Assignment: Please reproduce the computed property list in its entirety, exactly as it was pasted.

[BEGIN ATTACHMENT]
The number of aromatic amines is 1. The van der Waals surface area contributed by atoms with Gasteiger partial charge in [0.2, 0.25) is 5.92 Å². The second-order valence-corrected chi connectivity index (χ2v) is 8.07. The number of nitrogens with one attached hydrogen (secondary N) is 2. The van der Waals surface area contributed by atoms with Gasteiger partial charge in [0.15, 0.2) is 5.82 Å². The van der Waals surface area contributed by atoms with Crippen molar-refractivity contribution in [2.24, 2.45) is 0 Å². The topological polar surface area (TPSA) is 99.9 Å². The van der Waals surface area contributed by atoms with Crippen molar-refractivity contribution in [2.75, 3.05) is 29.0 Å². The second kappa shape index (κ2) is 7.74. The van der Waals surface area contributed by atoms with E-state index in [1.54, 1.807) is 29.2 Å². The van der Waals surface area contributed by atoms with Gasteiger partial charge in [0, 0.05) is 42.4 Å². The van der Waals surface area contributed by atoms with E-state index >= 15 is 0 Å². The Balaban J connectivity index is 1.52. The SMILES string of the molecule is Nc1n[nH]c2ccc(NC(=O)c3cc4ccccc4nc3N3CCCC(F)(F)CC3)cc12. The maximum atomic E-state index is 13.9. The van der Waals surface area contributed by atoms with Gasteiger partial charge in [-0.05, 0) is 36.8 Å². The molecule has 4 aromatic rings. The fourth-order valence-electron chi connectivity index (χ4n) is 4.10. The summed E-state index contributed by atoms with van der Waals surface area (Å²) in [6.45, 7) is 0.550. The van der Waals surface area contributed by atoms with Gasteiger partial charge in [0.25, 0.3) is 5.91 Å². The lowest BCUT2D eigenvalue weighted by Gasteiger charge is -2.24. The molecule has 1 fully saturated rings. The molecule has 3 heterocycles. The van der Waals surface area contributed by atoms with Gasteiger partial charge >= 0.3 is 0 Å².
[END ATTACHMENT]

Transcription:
The number of aromatic amines is 1. The van der Waals surface area contributed by atoms with Gasteiger partial charge in [0.2, 0.25) is 5.92 Å². The second-order valence-corrected chi connectivity index (χ2v) is 8.07. The number of nitrogens with one attached hydrogen (secondary N) is 2. The van der Waals surface area contributed by atoms with Gasteiger partial charge in [0.15, 0.2) is 5.82 Å². The van der Waals surface area contributed by atoms with Crippen molar-refractivity contribution in [2.24, 2.45) is 0 Å². The topological polar surface area (TPSA) is 99.9 Å². The van der Waals surface area contributed by atoms with Crippen molar-refractivity contribution in [2.75, 3.05) is 29.0 Å². The second kappa shape index (κ2) is 7.74. The van der Waals surface area contributed by atoms with E-state index in [1.54, 1.807) is 29.2 Å². The van der Waals surface area contributed by atoms with Gasteiger partial charge in [0, 0.05) is 42.4 Å². The van der Waals surface area contributed by atoms with E-state index >= 15 is 0 Å². The Balaban J connectivity index is 1.52. The SMILES string of the molecule is Nc1n[nH]c2ccc(NC(=O)c3cc4ccccc4nc3N3CCCC(F)(F)CC3)cc12. The maximum atomic E-state index is 13.9. The van der Waals surface area contributed by atoms with Gasteiger partial charge in [-0.05, 0) is 36.8 Å². The molecule has 4 aromatic rings. The fourth-order valence-electron chi connectivity index (χ4n) is 4.10. The summed E-state index contributed by atoms with van der Waals surface area (Å²) in [6.45, 7) is 0.550. The van der Waals surface area contributed by atoms with Gasteiger partial charge in [0.25, 0.3) is 5.91 Å². The lowest BCUT2D eigenvalue weighted by Gasteiger charge is -2.24. The molecule has 1 fully saturated rings. The molecule has 3 heterocycles. The van der Waals surface area contributed by atoms with Gasteiger partial charge >= 0.3 is 0 Å².